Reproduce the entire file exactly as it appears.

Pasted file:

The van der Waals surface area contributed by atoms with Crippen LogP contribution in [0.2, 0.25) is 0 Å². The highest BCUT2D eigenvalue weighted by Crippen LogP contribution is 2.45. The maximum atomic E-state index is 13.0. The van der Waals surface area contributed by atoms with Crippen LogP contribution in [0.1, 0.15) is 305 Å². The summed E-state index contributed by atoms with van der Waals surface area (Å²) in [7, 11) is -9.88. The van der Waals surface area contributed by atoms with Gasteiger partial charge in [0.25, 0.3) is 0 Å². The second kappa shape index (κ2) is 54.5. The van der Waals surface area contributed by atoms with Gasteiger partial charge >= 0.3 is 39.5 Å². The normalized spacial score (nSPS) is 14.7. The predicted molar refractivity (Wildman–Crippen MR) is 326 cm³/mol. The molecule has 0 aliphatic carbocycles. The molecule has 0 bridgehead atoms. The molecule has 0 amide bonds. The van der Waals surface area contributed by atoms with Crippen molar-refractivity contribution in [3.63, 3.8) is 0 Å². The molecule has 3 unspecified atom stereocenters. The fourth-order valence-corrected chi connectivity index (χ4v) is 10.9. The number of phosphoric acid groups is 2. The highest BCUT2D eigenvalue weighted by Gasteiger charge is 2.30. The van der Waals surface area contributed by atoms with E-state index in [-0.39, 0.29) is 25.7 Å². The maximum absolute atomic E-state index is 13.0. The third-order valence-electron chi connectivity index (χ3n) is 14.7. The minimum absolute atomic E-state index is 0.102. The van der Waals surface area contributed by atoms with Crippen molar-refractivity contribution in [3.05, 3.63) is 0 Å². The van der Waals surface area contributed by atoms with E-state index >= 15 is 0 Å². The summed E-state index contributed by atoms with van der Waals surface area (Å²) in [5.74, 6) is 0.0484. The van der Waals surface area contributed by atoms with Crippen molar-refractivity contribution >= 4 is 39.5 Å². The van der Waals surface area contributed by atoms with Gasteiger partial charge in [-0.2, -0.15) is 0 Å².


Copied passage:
The van der Waals surface area contributed by atoms with Crippen LogP contribution in [0.2, 0.25) is 0 Å². The highest BCUT2D eigenvalue weighted by Crippen LogP contribution is 2.45. The maximum atomic E-state index is 13.0. The van der Waals surface area contributed by atoms with Crippen LogP contribution in [0.1, 0.15) is 305 Å². The summed E-state index contributed by atoms with van der Waals surface area (Å²) in [7, 11) is -9.88. The van der Waals surface area contributed by atoms with Gasteiger partial charge in [0.25, 0.3) is 0 Å². The second kappa shape index (κ2) is 54.5. The van der Waals surface area contributed by atoms with Gasteiger partial charge >= 0.3 is 39.5 Å². The normalized spacial score (nSPS) is 14.7. The predicted molar refractivity (Wildman–Crippen MR) is 326 cm³/mol. The molecule has 0 aliphatic carbocycles. The molecule has 0 bridgehead atoms. The molecule has 0 amide bonds. The van der Waals surface area contributed by atoms with Crippen molar-refractivity contribution in [3.63, 3.8) is 0 Å². The molecule has 3 unspecified atom stereocenters. The fourth-order valence-corrected chi connectivity index (χ4v) is 10.9. The number of phosphoric acid groups is 2. The highest BCUT2D eigenvalue weighted by Gasteiger charge is 2.30. The van der Waals surface area contributed by atoms with E-state index in [-0.39, 0.29) is 25.7 Å². The maximum absolute atomic E-state index is 13.0. The third-order valence-electron chi connectivity index (χ3n) is 14.7. The minimum absolute atomic E-state index is 0.102. The van der Waals surface area contributed by atoms with Crippen molar-refractivity contribution in [3.05, 3.63) is 0 Å². The van der Waals surface area contributed by atoms with E-state index >= 15 is 0 Å². The summed E-state index contributed by atoms with van der Waals surface area (Å²) in [5.74, 6) is 0.0484. The van der Waals surface area contributed by atoms with Crippen molar-refractivity contribution >= 4 is 39.5 Å². The van der Waals surface area contributed by atoms with Gasteiger partial charge in [-0.2, -0.15) is 0 Å².